, The Lancet, Volume 397, 6 February 2021
The nature of armed conflict throughout the world is intensely dynamic. Consequently, the protection of non-combatants and the provision of humanitarian services must continually adapt to this changing conflict environment. Complex political affiliations, the systematic use of explosive weapons and sexual violence, and the use of new communication technology, including social media, have created new challenges for humanitarian actors in negotiating access to affected populations and security for their own personnel.
, Trends in Parasitology, Volume 36, September 2020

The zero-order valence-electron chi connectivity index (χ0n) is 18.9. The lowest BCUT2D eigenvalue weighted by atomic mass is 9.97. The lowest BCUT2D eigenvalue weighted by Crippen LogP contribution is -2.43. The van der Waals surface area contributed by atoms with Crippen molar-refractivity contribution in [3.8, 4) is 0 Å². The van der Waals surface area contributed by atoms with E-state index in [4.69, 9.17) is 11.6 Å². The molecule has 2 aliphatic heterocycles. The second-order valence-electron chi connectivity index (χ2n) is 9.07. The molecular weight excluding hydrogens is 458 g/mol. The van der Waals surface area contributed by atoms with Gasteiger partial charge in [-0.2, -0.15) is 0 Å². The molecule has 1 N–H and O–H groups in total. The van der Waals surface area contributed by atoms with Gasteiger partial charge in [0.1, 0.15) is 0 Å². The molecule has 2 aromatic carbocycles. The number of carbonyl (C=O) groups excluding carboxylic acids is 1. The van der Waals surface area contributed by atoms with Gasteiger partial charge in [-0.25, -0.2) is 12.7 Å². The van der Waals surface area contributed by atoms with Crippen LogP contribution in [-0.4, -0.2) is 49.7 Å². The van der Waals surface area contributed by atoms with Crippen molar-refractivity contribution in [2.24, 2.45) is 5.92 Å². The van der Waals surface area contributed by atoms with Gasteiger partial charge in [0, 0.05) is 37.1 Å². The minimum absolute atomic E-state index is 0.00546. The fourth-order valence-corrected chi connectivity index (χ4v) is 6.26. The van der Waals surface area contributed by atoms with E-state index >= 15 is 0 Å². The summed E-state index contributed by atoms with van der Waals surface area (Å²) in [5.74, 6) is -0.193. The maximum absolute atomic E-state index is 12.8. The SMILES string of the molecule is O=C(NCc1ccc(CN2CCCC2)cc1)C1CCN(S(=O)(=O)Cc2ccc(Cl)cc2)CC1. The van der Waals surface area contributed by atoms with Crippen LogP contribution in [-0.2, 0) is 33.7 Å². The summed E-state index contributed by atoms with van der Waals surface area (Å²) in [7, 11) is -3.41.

While modelling is an essential component for an understanding of the epidemiology of malaria, and for designing better control measures, it rarely considers the particular contexts encountered in emergency settings. By linking these situations with the transmission parameters our aim is to correct this bias and call for a better collaboration between relief actors.
, The Lancet, Volume 388, 8 October 2016